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Germany facing serious combat capability shortage

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posted on Oct, 30 2016 @ 09:41 PM
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Germany has announced they're facing serious problems with their aircraft procurement programs. The problem has reached the point that there is concern about future combat capabilities. The German Defense Minister has said that the C-160 Transal will reach the end of its service life by 2021, but there is very little chance of the A400M being in service before 2023.

Earlier this month France and Germany signed an agreement to share C-130J aircraft. France is buying four C-130Js, and Germany is looking at 4-6 of the same type, to be based in France. That will be a short time solution to the A400M problem though. The A400M is still working through the engine problems found earlier this year.


Germany is experiencing “serious problems” with its military aircraft procurement, which may soon result in an inability to maintain the proper level of combat capability, according to Bundeswehr documents obtained by media.

The German newspaper Welt am Sonntag obtained a memo, signed by German Defense Minister Ursula von der Leyen, which states that by 2021, the operating life of the Transal (the Franco-German C-160 transport aircraft) will end.

The operational use of the new aircraft, the A400M “Atlas” (produced by Airbus) is “unlikely to be expected before 2023,” Welt am Sonntag writes, citing the document.
As a result, this can lead to “a temporary gap in the demand coverage, and possibly to restrictions in order fulfillment” by the Bundeswehr.

www.special-ops.org...




posted on Oct, 30 2016 @ 10:40 PM
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a reply to: Zaphod58

why don't they just buy some of our Surplus?? We got more planes than we can count, especially for transport. Can't they sign a contract to have them slapped together from a boneyard air frame with warehoused engines and new electronics???

Why don't we capitalize on our surplus in the bone yards and shift some mechanics to get Germany a good deal and do like a rebuild program? It would keep some people employed under a different budget when diverted from a cash strapped base or hangar.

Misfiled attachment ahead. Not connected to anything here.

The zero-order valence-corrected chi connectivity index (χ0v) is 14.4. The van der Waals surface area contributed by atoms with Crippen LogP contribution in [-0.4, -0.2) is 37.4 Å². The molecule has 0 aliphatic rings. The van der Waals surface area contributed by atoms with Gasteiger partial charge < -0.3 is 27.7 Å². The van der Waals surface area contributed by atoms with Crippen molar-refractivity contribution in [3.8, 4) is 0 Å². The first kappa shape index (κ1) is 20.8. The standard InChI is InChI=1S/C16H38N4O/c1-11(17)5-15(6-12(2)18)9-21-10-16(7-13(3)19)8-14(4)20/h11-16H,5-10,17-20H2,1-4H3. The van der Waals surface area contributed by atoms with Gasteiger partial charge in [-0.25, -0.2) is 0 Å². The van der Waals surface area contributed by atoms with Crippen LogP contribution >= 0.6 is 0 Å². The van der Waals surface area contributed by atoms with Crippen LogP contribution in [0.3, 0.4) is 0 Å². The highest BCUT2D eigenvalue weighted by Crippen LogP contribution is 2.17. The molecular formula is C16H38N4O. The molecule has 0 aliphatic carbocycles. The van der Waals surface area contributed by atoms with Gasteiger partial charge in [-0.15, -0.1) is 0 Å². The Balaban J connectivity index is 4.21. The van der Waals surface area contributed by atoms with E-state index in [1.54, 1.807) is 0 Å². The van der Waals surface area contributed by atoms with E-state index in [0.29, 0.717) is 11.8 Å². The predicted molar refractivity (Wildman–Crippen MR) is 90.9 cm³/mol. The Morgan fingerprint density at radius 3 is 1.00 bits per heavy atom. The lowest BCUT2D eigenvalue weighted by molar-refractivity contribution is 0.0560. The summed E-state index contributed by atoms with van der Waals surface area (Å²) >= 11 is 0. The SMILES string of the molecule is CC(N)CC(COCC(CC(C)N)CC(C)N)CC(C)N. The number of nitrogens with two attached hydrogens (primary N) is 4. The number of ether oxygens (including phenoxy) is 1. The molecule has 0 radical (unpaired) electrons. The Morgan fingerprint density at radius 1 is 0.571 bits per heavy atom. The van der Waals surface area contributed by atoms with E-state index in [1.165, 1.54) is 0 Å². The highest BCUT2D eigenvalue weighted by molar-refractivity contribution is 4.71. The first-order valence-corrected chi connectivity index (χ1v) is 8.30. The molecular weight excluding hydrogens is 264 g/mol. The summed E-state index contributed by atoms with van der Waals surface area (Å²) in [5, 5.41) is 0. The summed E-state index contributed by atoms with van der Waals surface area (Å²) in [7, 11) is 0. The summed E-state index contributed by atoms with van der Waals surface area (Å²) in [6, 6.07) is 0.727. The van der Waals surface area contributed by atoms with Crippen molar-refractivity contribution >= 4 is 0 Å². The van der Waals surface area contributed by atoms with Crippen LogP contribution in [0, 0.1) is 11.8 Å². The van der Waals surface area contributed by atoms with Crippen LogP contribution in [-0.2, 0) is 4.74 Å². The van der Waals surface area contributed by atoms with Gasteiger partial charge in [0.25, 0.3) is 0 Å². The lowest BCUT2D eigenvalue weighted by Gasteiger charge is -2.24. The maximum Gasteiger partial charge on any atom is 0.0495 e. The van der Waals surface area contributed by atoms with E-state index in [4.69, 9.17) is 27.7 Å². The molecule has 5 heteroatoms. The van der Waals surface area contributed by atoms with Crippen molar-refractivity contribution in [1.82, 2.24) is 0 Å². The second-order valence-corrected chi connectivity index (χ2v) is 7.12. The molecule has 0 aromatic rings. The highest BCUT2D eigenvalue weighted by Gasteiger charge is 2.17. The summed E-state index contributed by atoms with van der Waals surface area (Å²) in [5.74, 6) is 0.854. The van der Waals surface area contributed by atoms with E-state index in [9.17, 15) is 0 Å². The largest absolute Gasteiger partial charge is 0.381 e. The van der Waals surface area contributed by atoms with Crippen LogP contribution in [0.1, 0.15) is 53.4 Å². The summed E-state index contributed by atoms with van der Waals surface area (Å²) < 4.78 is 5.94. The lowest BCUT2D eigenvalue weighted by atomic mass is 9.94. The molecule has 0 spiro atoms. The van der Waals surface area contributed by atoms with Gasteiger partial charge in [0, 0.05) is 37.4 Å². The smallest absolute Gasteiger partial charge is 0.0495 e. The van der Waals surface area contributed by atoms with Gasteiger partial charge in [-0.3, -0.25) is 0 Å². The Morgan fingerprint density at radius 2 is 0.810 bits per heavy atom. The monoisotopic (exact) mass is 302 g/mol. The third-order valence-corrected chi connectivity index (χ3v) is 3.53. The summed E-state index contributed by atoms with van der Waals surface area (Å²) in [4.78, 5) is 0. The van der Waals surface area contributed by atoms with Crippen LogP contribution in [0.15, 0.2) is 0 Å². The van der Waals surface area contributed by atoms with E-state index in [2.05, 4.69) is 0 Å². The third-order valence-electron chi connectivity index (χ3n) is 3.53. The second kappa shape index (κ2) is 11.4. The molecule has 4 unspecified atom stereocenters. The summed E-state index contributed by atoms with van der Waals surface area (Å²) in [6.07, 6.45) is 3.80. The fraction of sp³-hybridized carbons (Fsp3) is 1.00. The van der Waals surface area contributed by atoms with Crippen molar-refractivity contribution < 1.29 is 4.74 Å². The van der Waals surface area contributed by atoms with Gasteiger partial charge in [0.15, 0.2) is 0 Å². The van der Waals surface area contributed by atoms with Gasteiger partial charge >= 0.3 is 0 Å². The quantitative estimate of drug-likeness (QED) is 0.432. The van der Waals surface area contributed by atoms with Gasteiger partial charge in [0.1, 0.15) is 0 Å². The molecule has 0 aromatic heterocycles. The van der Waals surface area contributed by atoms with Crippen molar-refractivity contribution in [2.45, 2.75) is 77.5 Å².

I cannot fathom they would actually have an issue acquiring capacity.



posted on Oct, 30 2016 @ 10:54 PM
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a reply to: worldstarcountry

Many of those aircraft are older and high hour airframes.



posted on Oct, 30 2016 @ 10:59 PM
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How about selling them some of the new c27's the Air Force was sending directly to the boneyard?



posted on Oct, 30 2016 @ 11:18 PM
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a reply to: worldstarcountry


originally posted by: worldstarcountry

I cannot fathom they would actually have an issue acquiring capacity.

That's because the issue isn't really capacity.
The overall narrative here is fostering support / broader acceptance for reboring a EU-based armaments industry.



posted on Oct, 30 2016 @ 11:25 PM
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a reply to: ColCurious

Ahh yea, that could very well be a factor, or the factor.


RAB

posted on Oct, 31 2016 @ 03:05 PM
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This sadly is the very tipping point of tippyness.

You can put direct to bin and half of all of Europes airforces. Between the age of the frames, lack of weps and other things.

Sort of makes you pleased we "currently" have no one to fight.

RAB



posted on Oct, 31 2016 @ 03:11 PM
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a reply to: worldstarcountry

The problem isn't lack of capacity, it's funding. They've allocated their budget to the A400M and other aircraft already, and now are having to scramble to make up for the problems it's having.



posted on Nov, 1 2016 @ 12:58 PM
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The strategic and tactical situation in Germany requires the elimination of Leopard 2 tanks from its armed forces and the establishment of anti-terrorist mechanized brigades based on advanced technologies that fit on the single soldier. So advanced armor, weapons and communications systems for usage in urban combat situation. Leopard is not viable in modern upcoming euro-wide guerilla and terrorism. Leopard would get bogged down within minutes from entering urban areas. Single man vehicles and/or powered armor exoskeleton systems can do much better in such situations, at a much cheaper price.

If the EU and Germany think that Leopard could be used to go east, they are heavily wrong. They'll get all eliminated before reaching the Ukrainian border or Belarusian border, causing mayhem and chaos in Poland engulfing the country into total civil war.



posted on Nov, 11 2016 @ 03:52 AM
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a reply to: Zaphod58

Zaphod,

While that may be part of the problem, it's also undeniable that they've made some exceptionally poor choices all throughout their air fleet. They've bought lemon after lemon, and now lack the funding to dig themselves out of the hole they're in without compromising their ability to continue current operations.

Like other posters have pointed out, it's a damn good thing that we currently lack any serious enemy to fight.



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